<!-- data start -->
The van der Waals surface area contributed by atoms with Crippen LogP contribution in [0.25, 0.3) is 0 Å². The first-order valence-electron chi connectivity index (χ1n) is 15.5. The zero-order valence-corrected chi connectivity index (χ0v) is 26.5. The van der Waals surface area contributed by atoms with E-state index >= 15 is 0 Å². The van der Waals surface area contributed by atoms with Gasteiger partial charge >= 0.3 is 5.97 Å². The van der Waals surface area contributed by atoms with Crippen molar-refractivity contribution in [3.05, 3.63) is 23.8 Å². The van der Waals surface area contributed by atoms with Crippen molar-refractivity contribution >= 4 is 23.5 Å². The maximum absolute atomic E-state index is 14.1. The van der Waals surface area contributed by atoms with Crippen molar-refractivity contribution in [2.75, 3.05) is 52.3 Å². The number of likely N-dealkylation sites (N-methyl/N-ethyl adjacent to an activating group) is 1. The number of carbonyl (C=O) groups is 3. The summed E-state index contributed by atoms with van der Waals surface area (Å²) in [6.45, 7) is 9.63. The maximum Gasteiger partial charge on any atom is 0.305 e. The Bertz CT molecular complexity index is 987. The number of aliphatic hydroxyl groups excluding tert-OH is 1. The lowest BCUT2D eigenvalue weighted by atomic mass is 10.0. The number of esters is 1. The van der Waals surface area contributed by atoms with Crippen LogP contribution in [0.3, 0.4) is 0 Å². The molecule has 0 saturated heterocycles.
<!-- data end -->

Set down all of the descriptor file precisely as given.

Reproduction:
The van der Waals surface area contributed by atoms with Crippen LogP contribution in [0.25, 0.3) is 0 Å². The first-order valence-electron chi connectivity index (χ1n) is 15.5. The zero-order valence-corrected chi connectivity index (χ0v) is 26.5. The van der Waals surface area contributed by atoms with E-state index >= 15 is 0 Å². The van der Waals surface area contributed by atoms with Gasteiger partial charge >= 0.3 is 5.97 Å². The van der Waals surface area contributed by atoms with Crippen molar-refractivity contribution in [3.05, 3.63) is 23.8 Å². The van der Waals surface area contributed by atoms with Crippen molar-refractivity contribution >= 4 is 23.5 Å². The maximum absolute atomic E-state index is 14.1. The van der Waals surface area contributed by atoms with Crippen molar-refractivity contribution in [2.75, 3.05) is 52.3 Å². The number of likely N-dealkylation sites (N-methyl/N-ethyl adjacent to an activating group) is 1. The number of carbonyl (C=O) groups is 3. The summed E-state index contributed by atoms with van der Waals surface area (Å²) in [6.45, 7) is 9.63. The maximum Gasteiger partial charge on any atom is 0.305 e. The Bertz CT molecular complexity index is 987. The number of aliphatic hydroxyl groups excluding tert-OH is 1. The lowest BCUT2D eigenvalue weighted by atomic mass is 10.0. The number of esters is 1. The van der Waals surface area contributed by atoms with Crippen LogP contribution in [0.3, 0.4) is 0 Å². The molecule has 0 saturated heterocycles.